Marking a significant step in China’s efforts to develop an operational hypersonic jet, scientists have claimed that they are working on an air-breathing engine that can propel a jet or missile at five times the speed of sound (6,174 kmph) or faster by producing thousands of explosions per second.
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Chinese researchers say that their air-breathing engine, which is powered by low-cost hydrocarbon fuel explosions, achieved stable operation during a simulated hypersonic test flight, according to Chinese media reports.
This technique could destroy an engine because the explosions unleash a large quantity of energy quickly and uncontrollably.
However, the China Aerodynamics Research and Development Centre in Mianyang, Sichuan province, claims that its rotating detonation engine, which produces thousands of explosions per second, could propel a plane or missile at five times the speed of sound or faster.
The rotating detonation engine could provide both velocity and fuel economy in the future. The detonation chamber of the engine is a thin, hollow cylinder (or, to be more precise, the thin, hollow space between two concentric cylinders).
Similarly, the report, which outlined the mechanism of the engine, noted that the mini-explosions take place in a small space between two metal cylinders filled with ethylene or kerosene vapor. Shock waves from the explosions circulate in a spiral pattern through the circular chamber, providing a tremendous thrust as they exit the engine.
In an article published in the peer-reviewed Chinese-language Journal of Experiments in Fluid Mechanics, lead author Wang Chao noted that when the engine’s performance was regulated during the latest test flight, “it produced a faintly blue, transparent flame.”
According to the report, previous computer modeling has shown that a spinning detonation engine can produce 50% higher fuel efficiency than a jet engine, where fuel burns under full control but considerably more slowly.
Why Are Chinese Scientists Using Hydrocarbon Fuel?
In the 1950s, Soviet scientists floated the concept of launching rockets into orbit using an engine fueled by explosions. Chinese military experts have achieved notable successes in the field, including discovering a means to create an “eternal flame” in an engine to help it withstand blasts in the last few years.
In recent decades, many prototypes have been developed, largely by the military, but the majority of them have been unstable in operation.
The ones that were successful used hydrogen as a fuel. However, a massive fuel tank with a sophisticated cooling facility is required to store liquid hydrogen, making it unsuitable for most military applications.
On the other hand, Hydrocarbon fuel is less expensive and easier to handle, but its vapor is more difficult to create and ignite. The difficulty rises with speed as the incoming air becomes so hot that it can create an early explosion, choking the engine.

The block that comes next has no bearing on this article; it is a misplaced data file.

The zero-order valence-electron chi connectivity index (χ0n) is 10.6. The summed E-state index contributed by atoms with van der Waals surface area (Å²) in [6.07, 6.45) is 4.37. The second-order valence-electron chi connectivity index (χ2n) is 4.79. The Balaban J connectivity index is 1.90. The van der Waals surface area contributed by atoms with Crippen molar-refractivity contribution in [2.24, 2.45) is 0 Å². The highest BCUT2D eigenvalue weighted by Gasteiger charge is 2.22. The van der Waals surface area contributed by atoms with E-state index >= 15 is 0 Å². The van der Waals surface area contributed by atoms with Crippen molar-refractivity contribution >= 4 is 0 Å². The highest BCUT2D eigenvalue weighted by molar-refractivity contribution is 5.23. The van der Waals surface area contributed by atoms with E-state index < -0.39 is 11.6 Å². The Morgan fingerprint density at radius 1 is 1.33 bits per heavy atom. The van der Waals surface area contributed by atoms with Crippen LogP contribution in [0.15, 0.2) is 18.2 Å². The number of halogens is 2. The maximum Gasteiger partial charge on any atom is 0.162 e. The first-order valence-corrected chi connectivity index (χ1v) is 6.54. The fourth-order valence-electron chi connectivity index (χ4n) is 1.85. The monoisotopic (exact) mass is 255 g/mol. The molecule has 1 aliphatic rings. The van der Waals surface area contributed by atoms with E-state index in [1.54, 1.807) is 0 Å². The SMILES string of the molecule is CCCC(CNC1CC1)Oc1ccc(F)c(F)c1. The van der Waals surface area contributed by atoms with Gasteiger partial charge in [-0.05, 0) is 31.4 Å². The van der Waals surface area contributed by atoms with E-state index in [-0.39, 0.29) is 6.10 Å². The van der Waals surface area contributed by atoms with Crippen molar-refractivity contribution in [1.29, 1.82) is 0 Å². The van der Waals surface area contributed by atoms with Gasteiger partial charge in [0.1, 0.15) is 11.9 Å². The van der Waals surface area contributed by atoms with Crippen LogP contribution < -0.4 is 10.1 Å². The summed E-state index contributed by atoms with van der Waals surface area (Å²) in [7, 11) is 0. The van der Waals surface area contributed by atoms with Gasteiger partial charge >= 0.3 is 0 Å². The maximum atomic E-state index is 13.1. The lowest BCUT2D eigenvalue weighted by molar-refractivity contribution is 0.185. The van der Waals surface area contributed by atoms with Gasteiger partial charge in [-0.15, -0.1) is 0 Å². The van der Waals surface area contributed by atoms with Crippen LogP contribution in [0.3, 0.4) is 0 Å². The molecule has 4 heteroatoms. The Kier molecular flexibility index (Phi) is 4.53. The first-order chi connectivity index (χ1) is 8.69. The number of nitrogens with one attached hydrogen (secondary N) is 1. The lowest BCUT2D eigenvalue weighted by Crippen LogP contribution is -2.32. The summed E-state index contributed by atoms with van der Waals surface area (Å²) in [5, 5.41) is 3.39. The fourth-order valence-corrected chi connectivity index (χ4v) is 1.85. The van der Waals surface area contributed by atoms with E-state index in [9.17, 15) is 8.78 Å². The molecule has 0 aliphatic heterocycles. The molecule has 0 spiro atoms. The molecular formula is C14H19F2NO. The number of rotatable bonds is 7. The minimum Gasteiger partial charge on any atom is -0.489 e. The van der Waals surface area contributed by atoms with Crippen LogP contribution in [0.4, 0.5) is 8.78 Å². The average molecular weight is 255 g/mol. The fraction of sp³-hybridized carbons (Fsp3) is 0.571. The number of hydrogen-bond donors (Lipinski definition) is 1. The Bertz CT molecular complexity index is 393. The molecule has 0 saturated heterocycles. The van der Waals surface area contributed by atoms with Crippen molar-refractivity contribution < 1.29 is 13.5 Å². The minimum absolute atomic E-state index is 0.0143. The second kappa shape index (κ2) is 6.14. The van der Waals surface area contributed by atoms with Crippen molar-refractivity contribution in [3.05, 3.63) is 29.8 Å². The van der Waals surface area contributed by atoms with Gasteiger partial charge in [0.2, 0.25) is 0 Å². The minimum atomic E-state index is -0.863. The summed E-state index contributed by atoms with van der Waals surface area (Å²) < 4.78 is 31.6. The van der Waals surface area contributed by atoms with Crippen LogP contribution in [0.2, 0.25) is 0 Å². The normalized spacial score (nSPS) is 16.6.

As a result, it is widely assumed that a rotating detonation engine cannot work at hypersonic velocity.
In the case of the Chinese researchers, the new engine was tested on the ground, simulating a low-altitude flight at Mach 5. The initial shock waves caused quick spins and generated further explosions, some of which went in the opposite direction of the incoming air.
The researchers also discovered that the engine required significantly more fresh air to maintain a stable functioning than normal combustion — with less air, it backfired and sent out a purple flame several meters long from the exhaust.
The Chinese team also tested operating it on kerosene and ethylene vapor — the kerosene explosions were more difficult to manage – but both hydrocarbons normalized after some alterations.
By 2035, Chinese space authorities hope to have a hypersonic jet operational, capable of transporting passengers to any location on the earth in an hour or two, as previously reported by the EurAsian Times. However, the scramjet engines required to power such a plane or weapons can only operate at Mach 4 or greater.
As a result, the initial stages of the flight would be powered by a rocket or jet engine, giving it a sophisticated but inefficient technology.
The report said that China has spent a lot of money developing detonation technology to use with scramjet engines for a more cost-effective hypersonic flight. However, China is not the only country that is trying to employ this technology.
In the past, NASA and the European Space Agency have already undertaken ground tests to investigate the nature of spiral shock waves in confined spaces. Both the Department of Energy and NASA have also reportedly financed research in this area.
Last year, during a test flight in Poland, a miniature rocket powered by similar explosions reached an altitude of 450 meters. Tsinghua University researchers tested a larger rocket with a revolving explosion upper stage utilizing hydrogen fuel in China in January.